Have you ever been told that dogs shouldn't eat chocolate? Well, if you know dogs at all you'll know that they have the ability to eat any food that's in front of them...chocolate or not! So, is it worth your effort to keep all chocolate foods out of doggy reach? Or is this whole issue just one of those random urban myths that can be easily debunked with science?

Well, it turns out, it's true: dogs shouldn't eat chocolate because they can easily become poisoned by consuming this delectable treat. And it's not only dogs! Other animals — such as cats and cows — are also susceptible to "chocolate poisoning". So why is it that humans can consume large amounts of chocolate without becoming ill, while dogs become very sick -and can even die- from eating the same amount?

The answer to that question lies in the fact that compared to humans, dogs are poor at metabolizing, or breaking down, theobromine (3,7-dimethylxanthine), a chemical compound that is found in chocolate. Theobromine has a similar chemical structure to caffeine, but is present in much higher quantities in chocolate than caffeine is; it is also found in tea and cola products.

The amount of theobromine varies quite a bit depending on the type of chocolate: Milk chocolate contains approximately 1.5 milligrams of theobromine per gram of chocolate (1.5 mg/g), while dark, unsweetened (baker's) chocolate contains ten times more (15 mg/g).

For a dog, signs of toxicity can start to occur with the ingestion of 13 g of milk chocolate (or 20 mg of theobromine) per kilogram of a dog's body weight.

For example, a small dog, such as a 7 kg poodle, would only need to eat 91 g (7 kg x 13 g/kg = 91 g) of milk chocolate to show signs chocolate poisoning, whereas a larger dog, such as a 30 kg Labrador retriever, would have to consume 390 g (30 kg x 13 g/kg = 390 g). That is roughly equivalent to 2 bars of milk chocolate for the poodle, and about 8.5 bars for the retriever. Although that sounds like a lot of milk chocolate, one bar of baker's chocolate would be enough to do the retriever some harm!

Keep in mind, this is the minimum amount of chocolate required to show signs of poisoning. If a dog consumes more than the minimum amount, the effects are even worse!

But dogs don't have to be deprived from all forms of chocolate; the theobromine content of white chocolate and chocolate-flavored dog treats is minimal and therefore unlikely to cause toxicity.

So, what is it about theobromine that causes a dog to become so ill?

Normally, when chocolate is ingested, the theobromine is rapidly absorbed from the stomach and intestines into the bloodstream. It is then carried to all parts of the body and is eventually metabolized by the liver and then eliminated in the urine.

As you now know, dogs are very slow at metabolizing theobromine; it takes approximately 18 hours for a dog to eliminate one-half of the theobromine consumed from its body, whereas it only takes about 5 hours for humans. So, you can see that the levels of theobromine can therefore build up very quickly in a dog.

In its un-metabolized form, theobromine, like caffeine, acts as a stimulant. It directly affects the heart and can cause an extreme increase in heart rate, as well as irregularities in the heart rhythm. It also causes an increase in blood pressure.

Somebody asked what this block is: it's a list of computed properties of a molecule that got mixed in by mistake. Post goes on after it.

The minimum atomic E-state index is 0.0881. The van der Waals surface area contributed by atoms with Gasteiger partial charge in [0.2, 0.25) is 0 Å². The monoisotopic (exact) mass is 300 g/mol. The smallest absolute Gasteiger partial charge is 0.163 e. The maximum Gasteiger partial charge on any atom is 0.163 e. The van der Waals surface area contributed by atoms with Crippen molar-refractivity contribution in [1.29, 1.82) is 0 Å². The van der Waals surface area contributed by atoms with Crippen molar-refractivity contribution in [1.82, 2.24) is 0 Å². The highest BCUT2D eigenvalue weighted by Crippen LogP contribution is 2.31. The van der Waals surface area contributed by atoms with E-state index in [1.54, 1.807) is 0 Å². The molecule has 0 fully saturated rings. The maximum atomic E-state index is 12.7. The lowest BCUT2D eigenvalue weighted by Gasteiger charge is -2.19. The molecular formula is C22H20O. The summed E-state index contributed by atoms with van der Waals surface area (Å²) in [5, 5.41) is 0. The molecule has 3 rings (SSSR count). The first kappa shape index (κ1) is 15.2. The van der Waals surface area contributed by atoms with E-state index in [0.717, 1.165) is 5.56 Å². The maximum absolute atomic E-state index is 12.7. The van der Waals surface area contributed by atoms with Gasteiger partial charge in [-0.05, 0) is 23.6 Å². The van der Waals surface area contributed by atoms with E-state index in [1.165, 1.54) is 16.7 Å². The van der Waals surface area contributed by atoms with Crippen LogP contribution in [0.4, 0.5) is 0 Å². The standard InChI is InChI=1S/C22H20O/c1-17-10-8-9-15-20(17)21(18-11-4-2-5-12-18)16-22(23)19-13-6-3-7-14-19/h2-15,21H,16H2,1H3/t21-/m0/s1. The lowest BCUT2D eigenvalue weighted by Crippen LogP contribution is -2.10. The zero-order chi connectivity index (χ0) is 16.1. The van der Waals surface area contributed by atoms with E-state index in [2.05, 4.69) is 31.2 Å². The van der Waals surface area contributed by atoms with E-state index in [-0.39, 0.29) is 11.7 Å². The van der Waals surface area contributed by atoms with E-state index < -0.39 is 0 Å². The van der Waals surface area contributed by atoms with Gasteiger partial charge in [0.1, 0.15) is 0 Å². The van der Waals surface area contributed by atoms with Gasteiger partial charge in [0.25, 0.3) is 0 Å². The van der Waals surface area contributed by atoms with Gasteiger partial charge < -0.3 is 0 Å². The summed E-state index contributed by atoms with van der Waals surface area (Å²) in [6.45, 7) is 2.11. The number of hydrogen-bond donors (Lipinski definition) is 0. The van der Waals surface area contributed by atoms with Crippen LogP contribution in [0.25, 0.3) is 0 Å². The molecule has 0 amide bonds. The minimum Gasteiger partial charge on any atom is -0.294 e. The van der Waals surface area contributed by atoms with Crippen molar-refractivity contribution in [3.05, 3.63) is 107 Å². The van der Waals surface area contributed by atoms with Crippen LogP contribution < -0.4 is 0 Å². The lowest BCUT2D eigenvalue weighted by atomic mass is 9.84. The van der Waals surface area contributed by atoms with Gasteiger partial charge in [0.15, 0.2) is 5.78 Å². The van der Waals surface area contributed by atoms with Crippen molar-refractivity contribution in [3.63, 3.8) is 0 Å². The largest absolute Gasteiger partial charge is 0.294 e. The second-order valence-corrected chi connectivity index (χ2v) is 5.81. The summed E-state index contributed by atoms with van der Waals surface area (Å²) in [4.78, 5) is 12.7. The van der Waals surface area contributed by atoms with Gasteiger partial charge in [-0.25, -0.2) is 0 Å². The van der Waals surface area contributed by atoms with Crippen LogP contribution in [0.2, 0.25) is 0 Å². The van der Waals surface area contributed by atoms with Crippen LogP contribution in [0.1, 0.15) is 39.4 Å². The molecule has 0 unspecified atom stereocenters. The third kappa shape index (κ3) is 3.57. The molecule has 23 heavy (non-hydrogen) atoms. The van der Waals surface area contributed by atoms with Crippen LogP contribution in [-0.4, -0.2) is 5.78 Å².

The central nervous system (CNS) is also stimulated by theobromine and this leads to nervousness, restlessness, insomnia, tremors, and even seizures. Stimulation of the CNS also leads to increased respiratory rate (i.e., panting), nausea, and vomiting. Theobromine also causes a diuretic effect on the kidneys, meaning that large amounts of body water are lost by urination, which can lead to dehydration.

A dog suffering from chocolate toxicity will show signs related to stimulation of the heart and CNS. Within several hours of consuming chocolate the dog will likely be excited, agitated, or nervous; will have an increased thirst; and may vomit. Within 10-12 hours, the dog may be extremely hyperactive, have difficulty walking and coordinating its movements, and have diarrhea. If the dog is severely affected, it may develop muscle spasms, seizures, hyperthermia (dangerously high body temperature), and ultimately may fall into a coma and die.

So what do you do if you find that your dog has gotten into your stash of chocolate? You should consult with a veterinarian as quickly as possible. If the dog consumed only a small amount of milk chocolate and does not develop signs of toxicity, it may not require treatment but will be monitored closely.

Any dog that is exhibiting symptoms of toxicity or that is known to have ingested a potentially toxic amount of chocolate will be treated. Treatment typically involves the administration of emetics (to make the dog vomit), activated charcoal (to bind theobromine in the stomach and limit its absorption into the bloodstream), fluids (to prevent dehydration and to enhance excretion of theobromine and its metabolites by the kidneys), and sedatives such as valium (if required, to control tremors and seizures). The dog's heart rate and rhythm will also be monitored with an electrocardiogram (ECG), and drugs such as lidocaine may be administered to treat abnormalities in heart rate and rhythm.

Now that you know about the potentially serious effects that chocolate can have on dogs, always be sure to keep chocolate and any chocolate-containing products out of reach of your furry canine friends!

Author, Dr. Heather Hanik, grew up in northern B.C. and received her B.Sc. in biochemistry from the University of British Columbia. She went on to graduate from the Western College of Veterinary Medicine. She is currently working as a companion animal veterinarian in London, ON. In her free time, she enjoys competing in triathlons and keeping her dog, Lucy, out of trouble!

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